The Systems Microscopy Network of Excellence (NoE) is a life science project spearheading a key enabling methodology based on live cell imaging for the development of next-generation systems biology. The project is funded under the 7th Framework Programme (FP7) of the European Union.
The multidisciplinary consortium joins 17 research groups spread over the whole of Europe and is coordinated from Karolinska Institutet. The project was launched 1 January 2011 and will run until the end of 2015. During the course of the project, the network will further tools and strategies to make available to the wider research community, a new approach to the systems biology of the living cell.
Biological processes occur in space and time, but current experimental methods for systems biology are limited in their ability to resolve this spatiotemporal complexity of life. In addition, traditional “omics” methods often suffer from limited sensitivity and need to average over populations of cells at the expense of cell to cell variation. Next-generation systems biology therefore requires methods that can capture data and build models in four dimensions, three-dimensional space and time, and needs to address dynamic events in single living cells. In fact, recent advances in automated fluorescence microscopy, cell microarray platforms, highly specific probes, quantitative image analysis and data mining provide a powerful emerging technology platform to enable systems biology of the living cell. The use of this imaging technology platform, from living cell to algorithm, constitutes a new strategy that has been coined “Systems microscopy” and will be a cornerstone for next-generation systems biology to elucidate and understand complex and dynamic molecular, sub-cellular and cellular networks.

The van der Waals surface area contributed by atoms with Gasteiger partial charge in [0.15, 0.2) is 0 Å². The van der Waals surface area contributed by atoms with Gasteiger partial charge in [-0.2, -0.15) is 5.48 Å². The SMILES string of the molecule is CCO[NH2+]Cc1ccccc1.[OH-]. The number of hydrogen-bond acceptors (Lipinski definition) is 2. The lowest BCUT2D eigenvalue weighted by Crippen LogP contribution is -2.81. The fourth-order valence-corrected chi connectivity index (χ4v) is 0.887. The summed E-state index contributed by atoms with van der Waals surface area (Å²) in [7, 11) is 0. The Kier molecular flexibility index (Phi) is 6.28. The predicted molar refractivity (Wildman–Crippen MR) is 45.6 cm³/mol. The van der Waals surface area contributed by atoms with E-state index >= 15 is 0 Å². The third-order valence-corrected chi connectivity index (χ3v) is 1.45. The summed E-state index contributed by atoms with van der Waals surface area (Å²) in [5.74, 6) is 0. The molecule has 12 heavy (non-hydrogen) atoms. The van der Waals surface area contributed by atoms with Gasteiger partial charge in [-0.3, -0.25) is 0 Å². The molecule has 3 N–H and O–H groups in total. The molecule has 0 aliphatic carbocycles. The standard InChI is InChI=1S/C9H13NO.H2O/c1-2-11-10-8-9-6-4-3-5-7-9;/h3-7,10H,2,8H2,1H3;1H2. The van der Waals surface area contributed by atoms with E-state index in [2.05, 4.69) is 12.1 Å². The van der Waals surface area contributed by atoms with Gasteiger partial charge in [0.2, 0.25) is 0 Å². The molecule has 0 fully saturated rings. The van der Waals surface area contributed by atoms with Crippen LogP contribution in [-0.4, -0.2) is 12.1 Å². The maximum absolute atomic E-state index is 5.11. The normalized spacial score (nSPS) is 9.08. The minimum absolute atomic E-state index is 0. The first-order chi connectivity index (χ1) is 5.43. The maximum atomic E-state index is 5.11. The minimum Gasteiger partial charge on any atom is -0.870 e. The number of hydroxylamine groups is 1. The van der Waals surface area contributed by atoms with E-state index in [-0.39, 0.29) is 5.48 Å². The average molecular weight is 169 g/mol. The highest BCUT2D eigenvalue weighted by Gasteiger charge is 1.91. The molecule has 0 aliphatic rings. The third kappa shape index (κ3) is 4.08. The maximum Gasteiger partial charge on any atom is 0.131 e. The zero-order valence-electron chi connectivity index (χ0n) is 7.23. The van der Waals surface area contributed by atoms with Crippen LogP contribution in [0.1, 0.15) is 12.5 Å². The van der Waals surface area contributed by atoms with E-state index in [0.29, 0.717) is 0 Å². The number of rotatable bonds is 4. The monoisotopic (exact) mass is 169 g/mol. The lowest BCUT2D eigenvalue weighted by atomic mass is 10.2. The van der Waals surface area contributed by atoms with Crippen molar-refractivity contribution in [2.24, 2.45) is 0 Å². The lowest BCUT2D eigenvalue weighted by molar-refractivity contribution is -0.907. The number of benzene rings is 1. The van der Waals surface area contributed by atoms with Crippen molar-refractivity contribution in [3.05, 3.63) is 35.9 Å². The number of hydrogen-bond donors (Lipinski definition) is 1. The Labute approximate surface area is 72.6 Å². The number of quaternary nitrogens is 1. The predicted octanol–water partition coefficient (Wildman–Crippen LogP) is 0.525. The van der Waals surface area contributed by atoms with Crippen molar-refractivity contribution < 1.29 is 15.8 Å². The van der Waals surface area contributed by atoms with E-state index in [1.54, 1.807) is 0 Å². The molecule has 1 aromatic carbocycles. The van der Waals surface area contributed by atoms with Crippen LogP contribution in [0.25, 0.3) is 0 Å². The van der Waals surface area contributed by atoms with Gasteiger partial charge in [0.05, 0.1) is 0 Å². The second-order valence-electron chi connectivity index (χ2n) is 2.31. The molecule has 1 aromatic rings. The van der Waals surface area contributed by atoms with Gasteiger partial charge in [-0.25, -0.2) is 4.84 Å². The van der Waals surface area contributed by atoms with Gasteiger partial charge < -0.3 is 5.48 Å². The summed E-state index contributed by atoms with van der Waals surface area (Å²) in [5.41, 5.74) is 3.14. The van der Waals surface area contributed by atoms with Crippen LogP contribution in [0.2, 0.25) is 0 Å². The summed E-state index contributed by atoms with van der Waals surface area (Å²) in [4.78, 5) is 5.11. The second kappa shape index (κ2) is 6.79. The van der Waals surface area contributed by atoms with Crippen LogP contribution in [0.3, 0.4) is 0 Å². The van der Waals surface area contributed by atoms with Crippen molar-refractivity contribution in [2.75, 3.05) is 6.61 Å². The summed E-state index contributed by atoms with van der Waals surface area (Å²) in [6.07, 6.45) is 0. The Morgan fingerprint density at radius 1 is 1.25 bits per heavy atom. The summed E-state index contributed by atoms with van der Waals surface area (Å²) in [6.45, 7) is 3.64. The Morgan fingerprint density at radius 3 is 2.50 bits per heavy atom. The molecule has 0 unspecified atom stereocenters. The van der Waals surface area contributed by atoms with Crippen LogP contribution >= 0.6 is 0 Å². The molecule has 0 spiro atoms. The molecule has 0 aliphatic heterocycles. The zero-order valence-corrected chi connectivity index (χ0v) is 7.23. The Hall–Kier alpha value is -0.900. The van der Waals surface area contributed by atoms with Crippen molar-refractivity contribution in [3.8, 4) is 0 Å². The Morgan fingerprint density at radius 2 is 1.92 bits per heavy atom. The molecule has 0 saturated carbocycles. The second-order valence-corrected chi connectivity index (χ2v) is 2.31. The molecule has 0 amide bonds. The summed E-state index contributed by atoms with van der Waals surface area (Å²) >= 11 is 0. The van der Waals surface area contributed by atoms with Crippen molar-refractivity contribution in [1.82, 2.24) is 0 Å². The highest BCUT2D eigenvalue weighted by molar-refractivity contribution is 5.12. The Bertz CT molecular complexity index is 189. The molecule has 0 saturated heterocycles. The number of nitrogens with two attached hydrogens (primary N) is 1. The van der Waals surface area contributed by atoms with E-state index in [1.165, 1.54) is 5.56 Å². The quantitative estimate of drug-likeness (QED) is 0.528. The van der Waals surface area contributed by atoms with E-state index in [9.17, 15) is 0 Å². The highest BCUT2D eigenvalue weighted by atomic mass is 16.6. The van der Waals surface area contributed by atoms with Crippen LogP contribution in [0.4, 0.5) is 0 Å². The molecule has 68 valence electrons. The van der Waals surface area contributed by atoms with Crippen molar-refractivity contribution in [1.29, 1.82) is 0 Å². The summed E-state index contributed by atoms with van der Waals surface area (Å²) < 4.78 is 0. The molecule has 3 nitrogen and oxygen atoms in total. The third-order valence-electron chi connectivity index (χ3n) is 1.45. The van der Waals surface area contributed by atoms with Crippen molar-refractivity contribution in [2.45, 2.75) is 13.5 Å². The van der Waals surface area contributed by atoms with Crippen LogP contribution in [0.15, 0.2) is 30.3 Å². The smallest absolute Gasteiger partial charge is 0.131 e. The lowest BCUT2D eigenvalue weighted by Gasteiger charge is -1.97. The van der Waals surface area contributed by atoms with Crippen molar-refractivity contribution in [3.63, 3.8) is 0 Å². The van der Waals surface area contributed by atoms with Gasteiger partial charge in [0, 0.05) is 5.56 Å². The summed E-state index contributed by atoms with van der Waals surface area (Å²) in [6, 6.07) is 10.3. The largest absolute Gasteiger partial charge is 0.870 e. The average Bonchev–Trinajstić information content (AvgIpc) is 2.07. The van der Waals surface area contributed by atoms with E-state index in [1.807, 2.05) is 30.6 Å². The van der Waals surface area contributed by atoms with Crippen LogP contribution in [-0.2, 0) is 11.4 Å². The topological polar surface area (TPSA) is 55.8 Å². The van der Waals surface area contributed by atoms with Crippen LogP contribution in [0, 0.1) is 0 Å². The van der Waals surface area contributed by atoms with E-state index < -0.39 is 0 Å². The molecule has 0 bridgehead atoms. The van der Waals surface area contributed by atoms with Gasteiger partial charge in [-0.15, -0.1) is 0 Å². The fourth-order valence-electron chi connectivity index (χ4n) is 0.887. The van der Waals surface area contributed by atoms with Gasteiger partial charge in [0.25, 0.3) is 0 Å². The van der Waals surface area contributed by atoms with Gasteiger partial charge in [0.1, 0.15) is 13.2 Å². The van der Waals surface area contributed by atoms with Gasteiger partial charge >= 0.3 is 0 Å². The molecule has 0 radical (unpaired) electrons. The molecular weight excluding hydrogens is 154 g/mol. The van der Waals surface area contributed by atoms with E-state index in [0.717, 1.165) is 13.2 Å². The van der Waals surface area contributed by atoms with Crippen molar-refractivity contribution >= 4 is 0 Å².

As a paradigm to enable systems biology at the cellular scale of biological organization, the Systems Microscopy NoE will have as its core biological theme two basic but complex cellular processes that are highly relevant to human cancer: cell division and cell migration.
Methods, strategies and tools established here will be applicable to many disease-associated processes and will be instrumental for obtaining a systems level understanding of the molecular mechanisms underlying human diseases as manifested at the living cell level. Through close multidisciplinary collaborations in our joint programme of activities this NoE will develop a powerful enabling platform for next-generation systems biology and will apply these tools to understand cellular systems underlying human cancer. This provides a unique opportunity for Europe to acquire a global lead in systems microscopy.